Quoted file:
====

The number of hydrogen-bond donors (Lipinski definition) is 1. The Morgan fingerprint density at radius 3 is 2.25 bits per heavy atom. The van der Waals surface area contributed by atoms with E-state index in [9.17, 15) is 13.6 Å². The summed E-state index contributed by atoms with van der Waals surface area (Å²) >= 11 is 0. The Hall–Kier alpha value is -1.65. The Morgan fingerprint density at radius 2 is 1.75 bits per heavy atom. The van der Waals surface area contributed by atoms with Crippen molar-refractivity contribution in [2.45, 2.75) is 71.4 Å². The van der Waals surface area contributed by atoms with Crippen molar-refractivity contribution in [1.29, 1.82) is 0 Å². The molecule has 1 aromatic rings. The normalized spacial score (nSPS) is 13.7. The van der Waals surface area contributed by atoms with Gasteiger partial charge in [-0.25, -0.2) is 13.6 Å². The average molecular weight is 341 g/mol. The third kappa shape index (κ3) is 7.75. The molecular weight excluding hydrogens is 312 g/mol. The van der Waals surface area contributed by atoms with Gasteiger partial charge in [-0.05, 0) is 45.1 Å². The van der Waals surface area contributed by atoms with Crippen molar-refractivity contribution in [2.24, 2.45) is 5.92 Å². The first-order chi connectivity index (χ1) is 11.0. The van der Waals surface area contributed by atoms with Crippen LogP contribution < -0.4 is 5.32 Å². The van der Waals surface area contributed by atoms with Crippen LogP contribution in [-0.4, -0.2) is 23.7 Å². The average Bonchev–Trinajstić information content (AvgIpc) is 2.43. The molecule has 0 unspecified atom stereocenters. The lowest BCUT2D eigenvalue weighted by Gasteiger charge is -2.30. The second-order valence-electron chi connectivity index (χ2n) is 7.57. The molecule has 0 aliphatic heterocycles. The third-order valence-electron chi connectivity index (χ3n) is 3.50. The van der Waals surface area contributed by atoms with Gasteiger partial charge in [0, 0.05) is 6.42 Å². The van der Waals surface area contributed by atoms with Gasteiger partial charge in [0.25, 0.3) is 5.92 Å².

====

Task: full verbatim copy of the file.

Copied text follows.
The number of hydrogen-bond donors (Lipinski definition) is 1. The Morgan fingerprint density at radius 3 is 2.25 bits per heavy atom. The van der Waals surface area contributed by atoms with E-state index in [9.17, 15) is 13.6 Å². The summed E-state index contributed by atoms with van der Waals surface area (Å²) >= 11 is 0. The Hall–Kier alpha value is -1.65. The Morgan fingerprint density at radius 2 is 1.75 bits per heavy atom. The van der Waals surface area contributed by atoms with Crippen molar-refractivity contribution in [2.45, 2.75) is 71.4 Å². The van der Waals surface area contributed by atoms with Crippen molar-refractivity contribution in [1.29, 1.82) is 0 Å². The molecule has 1 aromatic rings. The normalized spacial score (nSPS) is 13.7. The van der Waals surface area contributed by atoms with Gasteiger partial charge in [-0.25, -0.2) is 13.6 Å². The average molecular weight is 341 g/mol. The third kappa shape index (κ3) is 7.75. The molecular weight excluding hydrogens is 312 g/mol. The van der Waals surface area contributed by atoms with Gasteiger partial charge in [-0.05, 0) is 45.1 Å². The van der Waals surface area contributed by atoms with Crippen molar-refractivity contribution in [2.24, 2.45) is 5.92 Å². The first-order chi connectivity index (χ1) is 11.0. The van der Waals surface area contributed by atoms with Crippen LogP contribution < -0.4 is 5.32 Å². The van der Waals surface area contributed by atoms with Crippen LogP contribution in [-0.4, -0.2) is 23.7 Å². The average Bonchev–Trinajstić information content (AvgIpc) is 2.43. The molecule has 0 unspecified atom stereocenters. The lowest BCUT2D eigenvalue weighted by Gasteiger charge is -2.30. The second-order valence-electron chi connectivity index (χ2n) is 7.57. The molecule has 0 aliphatic heterocycles. The third-order valence-electron chi connectivity index (χ3n) is 3.50. The van der Waals surface area contributed by atoms with Gasteiger partial charge in [0, 0.05) is 6.42 Å². The van der Waals surface area contributed by atoms with Gasteiger partial charge in [0.25, 0.3) is 5.92 Å².